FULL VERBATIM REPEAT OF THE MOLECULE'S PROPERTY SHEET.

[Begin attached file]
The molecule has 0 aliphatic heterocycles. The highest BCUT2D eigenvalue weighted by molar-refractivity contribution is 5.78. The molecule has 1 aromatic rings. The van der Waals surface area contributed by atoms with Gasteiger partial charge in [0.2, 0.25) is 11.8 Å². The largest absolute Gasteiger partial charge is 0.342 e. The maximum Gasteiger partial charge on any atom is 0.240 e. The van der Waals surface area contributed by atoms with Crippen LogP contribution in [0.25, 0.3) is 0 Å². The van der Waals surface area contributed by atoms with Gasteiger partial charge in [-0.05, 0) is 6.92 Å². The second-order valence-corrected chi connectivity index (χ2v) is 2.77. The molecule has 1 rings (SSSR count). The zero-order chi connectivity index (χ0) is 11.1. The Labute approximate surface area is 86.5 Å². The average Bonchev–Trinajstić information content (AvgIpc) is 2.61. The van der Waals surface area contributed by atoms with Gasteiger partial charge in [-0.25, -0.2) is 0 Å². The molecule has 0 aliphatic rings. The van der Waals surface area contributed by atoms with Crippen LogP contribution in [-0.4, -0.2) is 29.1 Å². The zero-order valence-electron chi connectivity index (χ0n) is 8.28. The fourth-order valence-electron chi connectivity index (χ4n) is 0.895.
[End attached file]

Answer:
The molecule has 0 aliphatic heterocycles. The highest BCUT2D eigenvalue weighted by molar-refractivity contribution is 5.78. The molecule has 1 aromatic rings. The van der Waals surface area contributed by atoms with Gasteiger partial charge in [0.2, 0.25) is 11.8 Å². The largest absolute Gasteiger partial charge is 0.342 e. The maximum Gasteiger partial charge on any atom is 0.240 e. The van der Waals surface area contributed by atoms with Crippen LogP contribution in [0.25, 0.3) is 0 Å². The van der Waals surface area contributed by atoms with Gasteiger partial charge in [-0.05, 0) is 6.92 Å². The second-order valence-corrected chi connectivity index (χ2v) is 2.77. The molecule has 1 rings (SSSR count). The zero-order chi connectivity index (χ0) is 11.1. The Labute approximate surface area is 86.5 Å². The average Bonchev–Trinajstić information content (AvgIpc) is 2.61. The van der Waals surface area contributed by atoms with Gasteiger partial charge in [-0.25, -0.2) is 0 Å². The molecule has 0 aliphatic rings. The van der Waals surface area contributed by atoms with Crippen LogP contribution in [-0.4, -0.2) is 29.1 Å². The zero-order valence-electron chi connectivity index (χ0n) is 8.28. The fourth-order valence-electron chi connectivity index (χ4n) is 0.895.